With the exceptions of periods in the 70s and 80s where multiple races were in the US, as well as the Canadian GP, there has been two or fewer races in North America for at least the last 20 years. If your going to want fandom to build up in a country, you need consistency, which F1 hasn't provided.
USGP 2005 in Indianapolis is in the top 10 for the worst F1 races of all times. To say that what is lauded as "the pinnacle of motorsport," cannot figure out how to go around a long banked corner without bursting it's tires, when "low tech" American cars have been doing it for almost 100 years, is pathetic. This leads me to point #3.
We have already have had a series of great venues for racing. We've produced more drivers for F1 then any other countries save the UK. They've disrespected Indy. They've had a wildly successful event at Watkin's Glen. Even Long Beach was a good venue. They've left both. However, F1 has continually shown to both American racers and American fans that it's better for American drivers to support domestic racing series because F1 has repeated mistreated American fans and racers.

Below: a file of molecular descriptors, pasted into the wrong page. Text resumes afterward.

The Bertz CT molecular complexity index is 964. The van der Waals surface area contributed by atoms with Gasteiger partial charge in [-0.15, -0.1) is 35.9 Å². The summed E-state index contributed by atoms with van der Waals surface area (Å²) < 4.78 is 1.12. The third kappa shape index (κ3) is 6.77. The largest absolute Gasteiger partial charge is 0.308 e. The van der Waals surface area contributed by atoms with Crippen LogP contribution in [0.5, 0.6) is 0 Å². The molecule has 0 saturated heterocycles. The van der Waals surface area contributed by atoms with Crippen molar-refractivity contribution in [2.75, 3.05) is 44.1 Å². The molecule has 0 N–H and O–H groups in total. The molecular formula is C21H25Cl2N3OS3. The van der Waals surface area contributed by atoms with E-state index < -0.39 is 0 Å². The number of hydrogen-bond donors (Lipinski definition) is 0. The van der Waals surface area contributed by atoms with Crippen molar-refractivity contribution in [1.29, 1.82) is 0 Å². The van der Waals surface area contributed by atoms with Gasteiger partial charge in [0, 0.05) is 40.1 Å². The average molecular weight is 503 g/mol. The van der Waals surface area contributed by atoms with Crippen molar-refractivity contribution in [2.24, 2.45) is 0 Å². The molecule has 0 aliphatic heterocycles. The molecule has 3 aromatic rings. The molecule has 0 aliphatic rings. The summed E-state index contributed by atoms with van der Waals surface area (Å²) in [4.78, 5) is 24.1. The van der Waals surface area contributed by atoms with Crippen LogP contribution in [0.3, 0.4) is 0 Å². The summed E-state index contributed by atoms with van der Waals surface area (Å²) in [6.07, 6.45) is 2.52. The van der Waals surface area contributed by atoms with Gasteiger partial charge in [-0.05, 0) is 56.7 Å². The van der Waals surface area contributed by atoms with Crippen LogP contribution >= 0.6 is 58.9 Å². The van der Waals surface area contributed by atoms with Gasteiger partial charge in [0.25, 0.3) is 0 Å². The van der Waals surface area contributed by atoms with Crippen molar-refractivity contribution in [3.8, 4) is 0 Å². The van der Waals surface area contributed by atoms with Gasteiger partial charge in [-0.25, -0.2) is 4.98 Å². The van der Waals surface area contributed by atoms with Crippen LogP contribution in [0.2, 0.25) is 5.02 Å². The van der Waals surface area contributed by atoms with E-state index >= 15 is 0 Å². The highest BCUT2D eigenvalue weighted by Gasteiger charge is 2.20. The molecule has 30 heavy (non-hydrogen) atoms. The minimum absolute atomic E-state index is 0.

Either on the engineering end, or on the driving end. Reasons discussed above. American domestic series are lucrative enough to where drivers will not look elsewhere. I think Tony Stewart, Jeff Gordan and Jimmy Johnson could have had competitive F1 careers. Also, F1 politics are a topic onto itself, where top tier drivers leave F1 for other disciplines. Dario Francitti (sp) is an example of that.
Of the current drivers, I really think only two have the public charisma to be popular here. Kimi Raikkonen and Lewis Hamilton don't really read off a script, and that would play well here. Vettel with a cowboy hat is just kind of insulting it's so bland.... F1 prior to the takeover of Herr Schumacher (It's not his fault, he was interesting) had drivers who where more interesting. Senna, Prost, Piquet, and Mansall alone have twice the charisma of the entire field themselves.
These are just my thoughts, be sure to add your own in the comments section.